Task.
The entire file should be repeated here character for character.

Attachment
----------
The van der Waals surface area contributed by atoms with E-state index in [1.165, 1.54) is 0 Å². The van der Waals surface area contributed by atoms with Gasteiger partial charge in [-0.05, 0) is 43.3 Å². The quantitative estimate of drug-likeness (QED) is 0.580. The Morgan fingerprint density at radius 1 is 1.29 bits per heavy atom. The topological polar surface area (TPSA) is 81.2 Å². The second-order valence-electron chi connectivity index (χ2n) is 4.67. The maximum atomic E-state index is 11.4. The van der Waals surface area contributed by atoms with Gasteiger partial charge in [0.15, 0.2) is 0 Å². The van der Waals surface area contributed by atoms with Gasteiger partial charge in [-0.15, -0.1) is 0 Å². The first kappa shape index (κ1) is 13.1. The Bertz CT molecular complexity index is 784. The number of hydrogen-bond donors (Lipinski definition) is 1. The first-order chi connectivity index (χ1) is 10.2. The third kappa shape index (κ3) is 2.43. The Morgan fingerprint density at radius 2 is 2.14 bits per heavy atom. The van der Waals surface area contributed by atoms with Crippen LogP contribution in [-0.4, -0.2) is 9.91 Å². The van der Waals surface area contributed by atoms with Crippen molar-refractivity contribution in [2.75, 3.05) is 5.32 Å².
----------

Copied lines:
The van der Waals surface area contributed by atoms with E-state index in [1.165, 1.54) is 0 Å². The van der Waals surface area contributed by atoms with Gasteiger partial charge in [-0.05, 0) is 43.3 Å². The quantitative estimate of drug-likeness (QED) is 0.580. The Morgan fingerprint density at radius 1 is 1.29 bits per heavy atom. The topological polar surface area (TPSA) is 81.2 Å². The second-order valence-electron chi connectivity index (χ2n) is 4.67. The maximum atomic E-state index is 11.4. The van der Waals surface area contributed by atoms with Gasteiger partial charge in [0.15, 0.2) is 0 Å². The van der Waals surface area contributed by atoms with Gasteiger partial charge in [-0.15, -0.1) is 0 Å². The first kappa shape index (κ1) is 13.1. The Bertz CT molecular complexity index is 784. The number of hydrogen-bond donors (Lipinski definition) is 1. The first-order chi connectivity index (χ1) is 10.2. The third kappa shape index (κ3) is 2.43. The Morgan fingerprint density at radius 2 is 2.14 bits per heavy atom. The van der Waals surface area contributed by atoms with Crippen LogP contribution in [-0.4, -0.2) is 9.91 Å². The van der Waals surface area contributed by atoms with Crippen molar-refractivity contribution in [2.75, 3.05) is 5.32 Å².